Have you noticed when you start planning for an event that sub consciously you start to notice different things?
Strange things start happening in your head.
Maybe you are thinking about changing your car to a bright blue Ford Ka, and all of a sudden you start to notice lots of them on the road.
I remember a while ago thinking about buying a VW Golf and wondering what colour to order. Suddenly I became aware of every Golf that I passed on the road. I was even drawn sub consciously to park next to them in supermarket car parks!
My wife was never sure about the colour I chose, but that’s another story.
I first noticed this phenomenon a long time ago when my wife was first pregnant.
Was I alone? No my wife started to notice the same thing happening to her, and all of our friends had a similar experience.
I also notice that same thing can happen with a piece of music. You notice it on the radio. Then you hear it over and over again as you move around your daily life in shops, lifts, lobbies etc.
I feel sure that my mentioning these reflections will ring a bell with you bring back your own memories of the way you suddenly become aware of things that you pay attention to. I can hear your brain whirring as you read this article.
We lead such busy lives with so much information rushing at us every second of the day that our brain helps us by filtering out millions of bits of data a second on our behalf.
This allows us to concentrate on a handful of issues in our conscious mind at any one moment.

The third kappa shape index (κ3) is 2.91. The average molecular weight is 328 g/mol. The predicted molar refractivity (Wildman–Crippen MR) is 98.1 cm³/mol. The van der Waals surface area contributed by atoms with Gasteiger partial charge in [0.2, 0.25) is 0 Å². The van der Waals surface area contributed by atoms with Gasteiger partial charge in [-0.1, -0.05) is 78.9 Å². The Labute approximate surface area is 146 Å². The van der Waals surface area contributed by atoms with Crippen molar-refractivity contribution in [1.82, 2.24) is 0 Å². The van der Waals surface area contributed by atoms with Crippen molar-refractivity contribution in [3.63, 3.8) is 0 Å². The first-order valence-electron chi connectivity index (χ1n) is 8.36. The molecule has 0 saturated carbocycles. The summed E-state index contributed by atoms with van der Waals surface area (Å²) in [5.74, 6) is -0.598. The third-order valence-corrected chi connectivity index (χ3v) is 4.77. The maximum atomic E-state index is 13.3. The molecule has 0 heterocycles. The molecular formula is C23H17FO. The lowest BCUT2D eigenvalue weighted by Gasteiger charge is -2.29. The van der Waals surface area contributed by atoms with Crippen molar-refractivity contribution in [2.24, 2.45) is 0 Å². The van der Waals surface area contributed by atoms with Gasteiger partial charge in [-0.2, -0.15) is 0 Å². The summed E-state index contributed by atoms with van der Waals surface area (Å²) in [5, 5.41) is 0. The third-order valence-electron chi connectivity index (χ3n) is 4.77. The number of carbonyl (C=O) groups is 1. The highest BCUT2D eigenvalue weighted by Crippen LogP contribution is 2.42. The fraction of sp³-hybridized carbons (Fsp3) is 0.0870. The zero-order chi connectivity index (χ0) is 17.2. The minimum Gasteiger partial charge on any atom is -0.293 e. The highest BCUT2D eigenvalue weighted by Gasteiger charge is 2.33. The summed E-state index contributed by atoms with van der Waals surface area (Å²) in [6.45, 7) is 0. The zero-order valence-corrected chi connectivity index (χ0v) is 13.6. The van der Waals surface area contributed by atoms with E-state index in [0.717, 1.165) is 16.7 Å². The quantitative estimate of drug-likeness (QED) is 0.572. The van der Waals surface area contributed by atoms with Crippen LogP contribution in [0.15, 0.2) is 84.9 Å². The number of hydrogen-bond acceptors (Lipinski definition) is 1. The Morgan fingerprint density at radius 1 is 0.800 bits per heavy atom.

We develop patterns of behaviour that become hardwired. In the main they help us to function effectively on a daily basis. These filters develop in to traits and fashion our values and beliefs over time. Grumpy old man syndrome springs to mind here for some reason?
We play out our daily lives without being consciously aware of the routines that run in our sub conscious.
As leaders in organisations this manifests itself in the way we conduct our behaviour in work.
As you may be aware language forms only a small part (less than 10%) of how we appear to others. Research suggests that over half of our communication comes from non-verbal signals that we give to other people.
So phrases like ‘do as I say not as I do’ ring true.
So in times when most businesses are looking to remodel to take account of a changing world it is worth stepping back to consider what impact your shadow as a leader is having upon colleagues around you.
If what you are doing isn’t working terribly well then it’s time to do something different.
After all ‘if you always do what you’ve always done, you will always get what you’ve always got.’
Change starts with you. Working upon changing your behaviours and automated responses to issues is the starting point.
What you pay attention to in your life will change the outcomes. Just like noticing the Blue Ford Ka if you change your focus of attention you can begin to work upon achieving different outcomes in life, and work.
Beware that what you think, and what you do are usually different. Equally what you say is often not what you think you have said.
The meaning of your communication is the response that you get. Remember others around you have their own patterns of behaviour and their own filters.
You visualise a Blue Ford Ka; they visualise a Green BMW Mini. You will not know what they are actually imagining unless you seek to understand their context and what they are paying attention to in the moment.
This translates into work settings too. All too often messages, programmes or projects move away from their intended course resulting in confusion, slippage, and wasted resources. Ford or BMW, blue or green?
We carry on unaware of the issue. We gave a clear message we knew what we meant. I’ve heard people say ‘It’s not my problem that they got the wrong end of the stick. It’s up to them to sort it out!’
People in the main do not wilfully go off and do the ‘wrong thing’. All behaviour has a positive intention.
As a leader the key is to explore the purpose behind someone’s action.
Better still pay attention at the start to ensure that everyone can describe a Blue Ford Ka and its intended purpose as a vehicle for change. ‘Be the change’.